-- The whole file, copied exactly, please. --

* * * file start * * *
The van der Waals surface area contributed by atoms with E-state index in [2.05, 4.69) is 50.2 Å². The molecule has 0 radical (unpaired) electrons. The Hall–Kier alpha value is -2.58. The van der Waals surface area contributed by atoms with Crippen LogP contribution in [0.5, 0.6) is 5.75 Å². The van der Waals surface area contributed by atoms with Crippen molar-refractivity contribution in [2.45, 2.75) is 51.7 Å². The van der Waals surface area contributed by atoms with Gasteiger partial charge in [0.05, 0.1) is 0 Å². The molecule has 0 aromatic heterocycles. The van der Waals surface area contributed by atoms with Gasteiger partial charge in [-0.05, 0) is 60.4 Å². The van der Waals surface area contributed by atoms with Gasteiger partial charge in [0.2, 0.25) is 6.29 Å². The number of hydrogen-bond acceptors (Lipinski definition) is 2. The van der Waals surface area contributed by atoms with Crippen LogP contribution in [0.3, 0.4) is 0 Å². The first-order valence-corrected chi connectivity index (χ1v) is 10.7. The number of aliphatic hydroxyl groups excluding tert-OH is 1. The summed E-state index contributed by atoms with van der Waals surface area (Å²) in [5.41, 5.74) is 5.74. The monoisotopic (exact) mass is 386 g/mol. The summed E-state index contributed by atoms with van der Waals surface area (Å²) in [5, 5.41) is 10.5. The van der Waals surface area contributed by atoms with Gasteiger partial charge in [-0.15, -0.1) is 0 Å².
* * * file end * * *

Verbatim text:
The van der Waals surface area contributed by atoms with E-state index in [2.05, 4.69) is 50.2 Å². The molecule has 0 radical (unpaired) electrons. The Hall–Kier alpha value is -2.58. The van der Waals surface area contributed by atoms with Crippen LogP contribution in [0.5, 0.6) is 5.75 Å². The van der Waals surface area contributed by atoms with Crippen molar-refractivity contribution in [2.45, 2.75) is 51.7 Å². The van der Waals surface area contributed by atoms with Gasteiger partial charge in [0.05, 0.1) is 0 Å². The molecule has 0 aromatic heterocycles. The van der Waals surface area contributed by atoms with Gasteiger partial charge in [-0.05, 0) is 60.4 Å². The van der Waals surface area contributed by atoms with Gasteiger partial charge in [0.2, 0.25) is 6.29 Å². The number of hydrogen-bond acceptors (Lipinski definition) is 2. The van der Waals surface area contributed by atoms with Crippen LogP contribution in [0.3, 0.4) is 0 Å². The first-order valence-corrected chi connectivity index (χ1v) is 10.7. The number of aliphatic hydroxyl groups excluding tert-OH is 1. The summed E-state index contributed by atoms with van der Waals surface area (Å²) in [5.41, 5.74) is 5.74. The monoisotopic (exact) mass is 386 g/mol. The summed E-state index contributed by atoms with van der Waals surface area (Å²) in [5, 5.41) is 10.5. The van der Waals surface area contributed by atoms with Gasteiger partial charge in [-0.15, -0.1) is 0 Å².